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October is National Breast Cancer Awareness Month

Breast cancer, a disease in which malignant (cancer) cells form in the tissues of the breast, is the second most common cancer in women, after skin cancer.

What are the risk factors for breast cancer?

The following are risk factors for breast cancer:

  • Older age
  • A personal history of breast cancer or benign (non-cancer) breast disease
  • Inherited risk of breast cancer
  • Dense breasts
  • Exposure of breast tissue to estrogen made in the body
  • Taking hormone therapy for symptoms of menopause
  • Radiation therapy to the breast or chest
  • Obesity
  • Drinking alcohol

Whenever a woman notices any unusual changes in her breasts, she should contact her healthcare provider to schedule an exam.

What is the best method of screening for breast cancer?

Regular high-quality screening mammograms and clinical breast exams are the most sensitive ways to screen for breast cancer.

A mammogram is an x-ray picture of the breast. A screening mammogram can be used to check for breast cancer in women who have no signs or symptoms of the disease. This type of mammogram usually involves two or more x-ray pictures, or images, of each breast. The x-ray images often make it possible to detect tumors that cannot be felt. Screening mammograms can also find microcalcifications (tiny deposits of calcium) that sometimes indicate the presence of breast cancer.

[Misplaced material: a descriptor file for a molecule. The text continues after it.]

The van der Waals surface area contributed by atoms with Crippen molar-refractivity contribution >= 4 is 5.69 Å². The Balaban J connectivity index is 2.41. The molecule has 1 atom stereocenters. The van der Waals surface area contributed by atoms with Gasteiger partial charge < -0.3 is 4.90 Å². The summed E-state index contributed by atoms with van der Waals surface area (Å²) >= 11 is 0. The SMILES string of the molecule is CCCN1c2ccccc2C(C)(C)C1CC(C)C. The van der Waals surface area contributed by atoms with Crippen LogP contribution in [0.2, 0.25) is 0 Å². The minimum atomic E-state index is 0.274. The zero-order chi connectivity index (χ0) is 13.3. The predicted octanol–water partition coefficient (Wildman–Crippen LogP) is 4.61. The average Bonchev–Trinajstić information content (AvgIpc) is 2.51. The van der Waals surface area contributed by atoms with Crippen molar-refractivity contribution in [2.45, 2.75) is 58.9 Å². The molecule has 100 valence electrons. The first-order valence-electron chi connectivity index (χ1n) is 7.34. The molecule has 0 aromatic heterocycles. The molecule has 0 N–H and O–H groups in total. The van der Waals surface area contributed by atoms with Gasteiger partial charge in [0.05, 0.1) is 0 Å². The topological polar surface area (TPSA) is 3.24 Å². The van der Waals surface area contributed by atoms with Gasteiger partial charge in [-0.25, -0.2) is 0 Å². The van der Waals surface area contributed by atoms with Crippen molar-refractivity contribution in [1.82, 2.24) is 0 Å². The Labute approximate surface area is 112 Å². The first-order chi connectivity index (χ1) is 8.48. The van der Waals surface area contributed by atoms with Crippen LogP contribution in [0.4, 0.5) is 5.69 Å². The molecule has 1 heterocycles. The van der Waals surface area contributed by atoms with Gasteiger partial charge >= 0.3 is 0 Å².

Diagnostic mammograms can be used to check for breast cancer after a lump or other sign or symptom of the disease has been found. Besides a lump, signs of breast cancer can include breast pain, thickening of the skin of the breast, nipple discharge, or a change in breast size or shape; however, these signs may also be signs of benign conditions. A diagnostic mammogram can also be used to evaluate changes found during a screening mammogram or to view breast tissue when it is difficult to obtain a screening mammogram because of special circumstances, such as the presence of breast implants.

Information from this article was adapted from the National Cancer Institute website.